- PHOTO BY JOHN ANDREWS
Cal Poly graphic design and communications student Stephanie Zombeck branched out of her creative field a bit when she made her contribution to the department of art and design’s annual juried student art show. She went off her ADHD meds for five days and made a video log of what happened. She talked to the camera with decreasing coherence about how it was going, periodically training the lens on the faces of her roommate Alicia and unsuspecting friend Ellen. The film shows a trajectory from normal to manic, as her brain reacted to the sudden absence of Vyvanse, an amphetamine used to improve attention span. The result is an intriguing crossover between art and medical experiment.
“I definitely didn’t tell my mom about the project. She would have said no,” Zombeck said. “But when she saw it, she cried. For me, it’s funny. I didn’t even notice half the time what I was doing.”
Part of a class project on identity, the piece is partly intended to show other students, who might abuse the drug to stave off sleep, how serious the withdrawal can be.
It’s one of a host of unique, varied, and nuanced offerings in this year’s student art show. While some pieces directly reflect the artist’s major, others, like Zombeck’s, will catch you off guard.
Senior art major Christopher Iseri created a series of three large-scale drawings, titled Dark Plumes, by layering compositions of many images, one atop another, to create a final product he describes as “both micro and very large.” One such piece takes him three to four weeks, he said. Iseri alternates between drawing and painting every quarter (he has an untitled painting in the show as well), but soon he’ll have to find another way to break it up—he graduates in the spring.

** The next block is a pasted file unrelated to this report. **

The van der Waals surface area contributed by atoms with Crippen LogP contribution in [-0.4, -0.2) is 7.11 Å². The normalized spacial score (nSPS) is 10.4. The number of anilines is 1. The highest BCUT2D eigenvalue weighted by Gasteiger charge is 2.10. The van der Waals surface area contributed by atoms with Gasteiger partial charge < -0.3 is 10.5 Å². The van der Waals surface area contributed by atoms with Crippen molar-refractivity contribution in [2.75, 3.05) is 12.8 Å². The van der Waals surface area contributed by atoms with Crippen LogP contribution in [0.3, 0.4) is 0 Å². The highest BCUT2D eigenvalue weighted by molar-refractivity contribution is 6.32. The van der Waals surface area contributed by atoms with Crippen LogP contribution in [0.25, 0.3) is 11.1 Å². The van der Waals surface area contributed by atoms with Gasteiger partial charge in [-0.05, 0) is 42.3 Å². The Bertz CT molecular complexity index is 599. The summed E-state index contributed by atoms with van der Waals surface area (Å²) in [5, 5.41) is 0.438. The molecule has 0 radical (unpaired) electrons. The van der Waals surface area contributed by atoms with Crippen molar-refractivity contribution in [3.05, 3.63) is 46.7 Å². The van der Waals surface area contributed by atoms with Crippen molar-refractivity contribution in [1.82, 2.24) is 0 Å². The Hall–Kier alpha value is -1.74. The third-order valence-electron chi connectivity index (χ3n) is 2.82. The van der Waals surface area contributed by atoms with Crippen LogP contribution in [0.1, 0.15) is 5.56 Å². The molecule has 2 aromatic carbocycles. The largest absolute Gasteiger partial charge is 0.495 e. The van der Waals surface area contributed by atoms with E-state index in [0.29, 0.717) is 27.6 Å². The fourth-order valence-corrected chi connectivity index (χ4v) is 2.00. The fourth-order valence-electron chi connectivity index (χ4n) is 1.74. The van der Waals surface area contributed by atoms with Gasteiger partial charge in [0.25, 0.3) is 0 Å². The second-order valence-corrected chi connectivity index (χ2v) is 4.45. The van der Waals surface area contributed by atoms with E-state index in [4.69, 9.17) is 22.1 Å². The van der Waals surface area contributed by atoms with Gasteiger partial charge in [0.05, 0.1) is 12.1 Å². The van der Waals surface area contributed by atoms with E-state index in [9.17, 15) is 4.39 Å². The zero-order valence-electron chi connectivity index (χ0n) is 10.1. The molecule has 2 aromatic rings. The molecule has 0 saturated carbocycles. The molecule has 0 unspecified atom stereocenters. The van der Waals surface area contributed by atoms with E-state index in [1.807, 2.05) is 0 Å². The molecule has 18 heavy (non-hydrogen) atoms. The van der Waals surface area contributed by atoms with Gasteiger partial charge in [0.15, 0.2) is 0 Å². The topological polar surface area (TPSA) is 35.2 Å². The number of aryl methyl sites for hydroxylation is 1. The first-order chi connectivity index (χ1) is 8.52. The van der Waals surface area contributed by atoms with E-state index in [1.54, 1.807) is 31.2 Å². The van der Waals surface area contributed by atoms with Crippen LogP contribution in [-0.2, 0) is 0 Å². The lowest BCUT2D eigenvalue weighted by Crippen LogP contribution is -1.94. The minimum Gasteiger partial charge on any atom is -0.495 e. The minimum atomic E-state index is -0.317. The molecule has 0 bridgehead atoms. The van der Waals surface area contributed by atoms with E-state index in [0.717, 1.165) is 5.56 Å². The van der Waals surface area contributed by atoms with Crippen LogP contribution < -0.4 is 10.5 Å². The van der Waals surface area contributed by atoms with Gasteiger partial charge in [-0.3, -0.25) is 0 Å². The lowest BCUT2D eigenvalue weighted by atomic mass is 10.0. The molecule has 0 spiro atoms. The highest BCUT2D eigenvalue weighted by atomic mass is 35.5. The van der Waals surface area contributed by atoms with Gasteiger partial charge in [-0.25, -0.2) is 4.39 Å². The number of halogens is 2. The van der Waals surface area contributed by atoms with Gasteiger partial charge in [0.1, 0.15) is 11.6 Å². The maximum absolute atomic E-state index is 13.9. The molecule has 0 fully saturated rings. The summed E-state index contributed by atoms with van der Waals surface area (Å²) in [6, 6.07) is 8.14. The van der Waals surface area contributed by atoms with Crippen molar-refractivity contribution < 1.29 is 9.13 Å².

It’s hard to tell whether Kenny Sing is a ceramicist turned graphic designer, or the other way around. His contributions to the show entail both intricate ceramic vessels and innovative hypothetical redesigns of local businesses’ logos and letterheads.
His success rate with some of his delicate ceramic pieces is about 50-50, he says. The tactile, messy realm of clay, where mistakes are more permanent, counters the clean, far less touchable world of graphic design.
John Andrews, another senior art major, spent the fall quarter throwing stuff into the air and photographing it. Or rather, his tireless assistant, Amber Thompson, threw the things, while Andrews clicked away. He bound the series into a book called Suspended, in which jackets and scarves seem to float effortlessly in the air, entirely shot on the Cal Poly campus.
It’s the viewer’s job, Andrews said, “to come up with conclusions: where they come from, or where they’re going. I wanted more questions aroused than answers given.”
A related series depicts purposely blurred shots of places and things, inspired, the artist explained, “by the idea of the fuzzy memory.”
Both series were created for photography professor Eric Johnson’s course. In his free time, though, Andrews makes wire sculptures, collages, and watercolor paintings—another blurry way of capturing the world.
The show, which hangs through May 14 at the University Art Gallery, is a testament to the wild variety of human experience: surprising, varied, and punctuated by moments of beauty and frustration.
Arts Editor Anna Weltner punctuates her stories with beautiful periods and frustrating question marks. Contact her at email@example.com.